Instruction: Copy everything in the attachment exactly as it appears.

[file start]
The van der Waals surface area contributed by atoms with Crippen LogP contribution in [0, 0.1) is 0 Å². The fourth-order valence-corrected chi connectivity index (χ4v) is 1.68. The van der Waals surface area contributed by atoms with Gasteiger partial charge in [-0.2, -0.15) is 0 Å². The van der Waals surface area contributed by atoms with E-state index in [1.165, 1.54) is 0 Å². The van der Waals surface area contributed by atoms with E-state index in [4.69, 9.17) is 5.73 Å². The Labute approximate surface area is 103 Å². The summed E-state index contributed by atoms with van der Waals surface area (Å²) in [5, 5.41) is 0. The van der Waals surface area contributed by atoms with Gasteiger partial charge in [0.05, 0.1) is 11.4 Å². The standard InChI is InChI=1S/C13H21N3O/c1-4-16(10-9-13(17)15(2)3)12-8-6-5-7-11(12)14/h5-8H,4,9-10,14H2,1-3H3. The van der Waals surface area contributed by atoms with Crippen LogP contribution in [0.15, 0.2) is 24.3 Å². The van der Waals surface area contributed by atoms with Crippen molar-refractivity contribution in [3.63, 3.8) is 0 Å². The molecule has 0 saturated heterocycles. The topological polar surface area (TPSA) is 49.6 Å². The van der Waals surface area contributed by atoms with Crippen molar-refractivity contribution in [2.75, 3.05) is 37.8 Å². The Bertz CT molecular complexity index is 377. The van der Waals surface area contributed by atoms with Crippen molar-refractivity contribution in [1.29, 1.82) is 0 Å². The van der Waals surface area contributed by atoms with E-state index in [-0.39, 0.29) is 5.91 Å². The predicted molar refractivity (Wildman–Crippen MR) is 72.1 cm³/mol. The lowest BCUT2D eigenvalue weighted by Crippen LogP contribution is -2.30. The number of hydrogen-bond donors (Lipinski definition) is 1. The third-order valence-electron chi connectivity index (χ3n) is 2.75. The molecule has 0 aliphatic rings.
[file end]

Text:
The van der Waals surface area contributed by atoms with Crippen LogP contribution in [0, 0.1) is 0 Å². The fourth-order valence-corrected chi connectivity index (χ4v) is 1.68. The van der Waals surface area contributed by atoms with Gasteiger partial charge in [-0.2, -0.15) is 0 Å². The van der Waals surface area contributed by atoms with E-state index in [1.165, 1.54) is 0 Å². The van der Waals surface area contributed by atoms with E-state index in [4.69, 9.17) is 5.73 Å². The Labute approximate surface area is 103 Å². The summed E-state index contributed by atoms with van der Waals surface area (Å²) in [5, 5.41) is 0. The van der Waals surface area contributed by atoms with Gasteiger partial charge in [0.05, 0.1) is 11.4 Å². The standard InChI is InChI=1S/C13H21N3O/c1-4-16(10-9-13(17)15(2)3)12-8-6-5-7-11(12)14/h5-8H,4,9-10,14H2,1-3H3. The van der Waals surface area contributed by atoms with Crippen LogP contribution in [0.15, 0.2) is 24.3 Å². The van der Waals surface area contributed by atoms with Crippen molar-refractivity contribution in [3.63, 3.8) is 0 Å². The molecule has 0 saturated heterocycles. The topological polar surface area (TPSA) is 49.6 Å². The van der Waals surface area contributed by atoms with Crippen molar-refractivity contribution in [2.75, 3.05) is 37.8 Å². The Bertz CT molecular complexity index is 377. The van der Waals surface area contributed by atoms with Crippen molar-refractivity contribution in [1.29, 1.82) is 0 Å². The van der Waals surface area contributed by atoms with E-state index in [-0.39, 0.29) is 5.91 Å². The predicted molar refractivity (Wildman–Crippen MR) is 72.1 cm³/mol. The lowest BCUT2D eigenvalue weighted by Crippen LogP contribution is -2.30. The number of hydrogen-bond donors (Lipinski definition) is 1. The third-order valence-electron chi connectivity index (χ3n) is 2.75. The molecule has 0 aliphatic rings.